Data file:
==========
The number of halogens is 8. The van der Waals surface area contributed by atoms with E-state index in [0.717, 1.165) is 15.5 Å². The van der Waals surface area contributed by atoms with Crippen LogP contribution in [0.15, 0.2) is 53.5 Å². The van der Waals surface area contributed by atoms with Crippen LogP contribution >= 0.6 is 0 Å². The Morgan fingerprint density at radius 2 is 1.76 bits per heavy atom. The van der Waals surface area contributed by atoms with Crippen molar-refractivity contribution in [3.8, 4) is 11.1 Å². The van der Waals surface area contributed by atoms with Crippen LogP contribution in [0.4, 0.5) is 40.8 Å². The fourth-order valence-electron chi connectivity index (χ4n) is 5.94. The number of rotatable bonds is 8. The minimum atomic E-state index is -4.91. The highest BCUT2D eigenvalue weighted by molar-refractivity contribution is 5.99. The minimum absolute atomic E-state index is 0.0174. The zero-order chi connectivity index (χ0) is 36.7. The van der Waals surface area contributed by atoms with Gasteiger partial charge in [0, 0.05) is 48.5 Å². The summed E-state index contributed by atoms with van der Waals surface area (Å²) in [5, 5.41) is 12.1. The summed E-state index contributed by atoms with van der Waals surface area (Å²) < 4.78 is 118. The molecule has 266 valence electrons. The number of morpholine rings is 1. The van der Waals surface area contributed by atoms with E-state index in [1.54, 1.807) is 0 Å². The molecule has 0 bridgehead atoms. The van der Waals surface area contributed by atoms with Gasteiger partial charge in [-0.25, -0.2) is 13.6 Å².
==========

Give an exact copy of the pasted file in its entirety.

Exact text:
The number of halogens is 8. The van der Waals surface area contributed by atoms with E-state index in [0.717, 1.165) is 15.5 Å². The van der Waals surface area contributed by atoms with Crippen LogP contribution in [0.15, 0.2) is 53.5 Å². The van der Waals surface area contributed by atoms with Crippen LogP contribution >= 0.6 is 0 Å². The Morgan fingerprint density at radius 2 is 1.76 bits per heavy atom. The van der Waals surface area contributed by atoms with Crippen molar-refractivity contribution in [3.8, 4) is 11.1 Å². The van der Waals surface area contributed by atoms with Crippen LogP contribution in [0.4, 0.5) is 40.8 Å². The fourth-order valence-electron chi connectivity index (χ4n) is 5.94. The number of rotatable bonds is 8. The minimum atomic E-state index is -4.91. The highest BCUT2D eigenvalue weighted by molar-refractivity contribution is 5.99. The minimum absolute atomic E-state index is 0.0174. The zero-order chi connectivity index (χ0) is 36.7. The van der Waals surface area contributed by atoms with Gasteiger partial charge in [0, 0.05) is 48.5 Å². The summed E-state index contributed by atoms with van der Waals surface area (Å²) in [5, 5.41) is 12.1. The summed E-state index contributed by atoms with van der Waals surface area (Å²) < 4.78 is 118. The molecule has 266 valence electrons. The number of morpholine rings is 1. The van der Waals surface area contributed by atoms with E-state index in [1.54, 1.807) is 0 Å². The molecule has 0 bridgehead atoms. The van der Waals surface area contributed by atoms with Gasteiger partial charge in [-0.25, -0.2) is 13.6 Å².